James Altucher

My next guest contributed to what may have been the most inspiring episode yet. Not only did I have a friend and fellow radio host with me, Yaël Ossowski, in the second hour I had the prolific blogger, author, and investor, James Altucher, of The Altucher Confidential. This man does not mince his words, and he says outright that he does not want his children going to college (18 minutes, MP3).

[audio:|titles=James Altucher]

“My chief problem is it just simply costs too much money and it wastes too much time.” I would add that it confines you to one place, unless you choose to study abroad, which would make it a relatively richer experience.

“What 18-year-old knows what they want to do with their life?” he says. Even in the case of becoming a medical doctor, he recommends getting some form of internship or position working in a hospital so that one can really assess whether it is worth the expense involved.

One of the most popular articles on his site is “8 Alternatives to College,” and recently Georgetown University sought to refute his criticisms. While that did little to quell Altucher’s concerns and those of his readers, it did indicate that his work is getting traction. He is not sure, though, what will happen to the bubble in higher education. He acknowledges that people are wasting money on higher education, similar to the housing bubble and others, but he would not make a prediction about when the mysticism surrounding higher education will diminish, particularly when there is so much government coercion in favor of it continuing.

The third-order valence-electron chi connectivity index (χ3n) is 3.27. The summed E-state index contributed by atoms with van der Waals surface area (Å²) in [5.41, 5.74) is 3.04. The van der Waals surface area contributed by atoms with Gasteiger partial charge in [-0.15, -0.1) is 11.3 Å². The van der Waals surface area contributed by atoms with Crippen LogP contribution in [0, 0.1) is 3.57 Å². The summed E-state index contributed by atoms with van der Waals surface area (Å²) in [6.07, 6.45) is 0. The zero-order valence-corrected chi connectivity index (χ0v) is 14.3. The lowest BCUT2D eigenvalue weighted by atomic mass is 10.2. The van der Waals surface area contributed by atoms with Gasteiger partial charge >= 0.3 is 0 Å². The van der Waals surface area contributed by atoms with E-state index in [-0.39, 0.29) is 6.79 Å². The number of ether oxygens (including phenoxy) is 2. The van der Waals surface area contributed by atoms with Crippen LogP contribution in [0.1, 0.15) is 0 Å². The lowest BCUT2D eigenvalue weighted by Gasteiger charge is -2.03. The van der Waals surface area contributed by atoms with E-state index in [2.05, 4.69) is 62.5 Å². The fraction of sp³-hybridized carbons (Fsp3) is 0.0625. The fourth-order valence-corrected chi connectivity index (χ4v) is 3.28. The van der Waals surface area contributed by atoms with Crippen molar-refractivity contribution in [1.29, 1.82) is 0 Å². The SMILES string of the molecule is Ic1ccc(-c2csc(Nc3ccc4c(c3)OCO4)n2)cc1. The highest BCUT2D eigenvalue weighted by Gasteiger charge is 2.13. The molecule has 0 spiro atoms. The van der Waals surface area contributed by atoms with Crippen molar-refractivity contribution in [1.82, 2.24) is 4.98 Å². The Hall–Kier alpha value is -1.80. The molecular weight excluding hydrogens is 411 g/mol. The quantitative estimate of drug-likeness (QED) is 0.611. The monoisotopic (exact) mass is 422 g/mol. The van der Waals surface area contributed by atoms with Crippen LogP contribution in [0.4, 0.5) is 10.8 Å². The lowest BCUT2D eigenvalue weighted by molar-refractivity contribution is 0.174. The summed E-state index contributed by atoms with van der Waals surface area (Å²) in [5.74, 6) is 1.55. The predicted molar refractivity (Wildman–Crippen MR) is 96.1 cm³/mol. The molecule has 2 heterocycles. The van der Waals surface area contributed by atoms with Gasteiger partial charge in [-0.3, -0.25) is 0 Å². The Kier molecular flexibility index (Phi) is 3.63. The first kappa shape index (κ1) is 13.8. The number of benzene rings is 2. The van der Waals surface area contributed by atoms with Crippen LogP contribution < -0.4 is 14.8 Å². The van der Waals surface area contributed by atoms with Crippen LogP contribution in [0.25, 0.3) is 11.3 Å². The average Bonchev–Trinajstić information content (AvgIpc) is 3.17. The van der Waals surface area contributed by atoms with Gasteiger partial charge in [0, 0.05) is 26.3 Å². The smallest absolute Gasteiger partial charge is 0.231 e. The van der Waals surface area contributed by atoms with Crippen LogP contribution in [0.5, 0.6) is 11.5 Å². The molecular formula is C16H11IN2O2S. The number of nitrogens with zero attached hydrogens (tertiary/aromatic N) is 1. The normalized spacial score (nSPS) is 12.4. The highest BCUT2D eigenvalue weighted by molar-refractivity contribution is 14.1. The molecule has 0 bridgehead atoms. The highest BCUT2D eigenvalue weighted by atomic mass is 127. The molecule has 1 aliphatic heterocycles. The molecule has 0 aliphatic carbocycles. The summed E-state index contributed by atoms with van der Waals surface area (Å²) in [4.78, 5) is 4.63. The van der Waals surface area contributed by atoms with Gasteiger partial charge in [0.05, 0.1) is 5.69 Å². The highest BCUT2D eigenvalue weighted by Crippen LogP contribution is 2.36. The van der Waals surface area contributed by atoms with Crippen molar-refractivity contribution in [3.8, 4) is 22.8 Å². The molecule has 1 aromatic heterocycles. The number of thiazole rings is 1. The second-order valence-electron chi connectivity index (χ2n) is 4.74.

“The tagline of your show is individual liberty. One by one, individuals make a society, and so each one of us has to come to terms with our individual liberty in order for society to change, and I don’t how fast that will happen in this case.”

One of his ideas that caught my attention was to write a book, rather than go to college, and he recommended CreateSpace.Com as an easy way to get started.

“You’ll learn how to observe people. Writing is a meditation on life. You’ll live each day, interpret it, write it. What a great education!”

Yaël Ossowski

If you enjoyed Yaël’s presence on the show, do check out his podcast, “Liberty In Exile.” You can hear his perspective on the military-industrial complex, the American Empire, the erosion of personal privacy, gender relations, Québec sovereignty, Canadian politics, euroscepticism, and much more.

Shane Hachey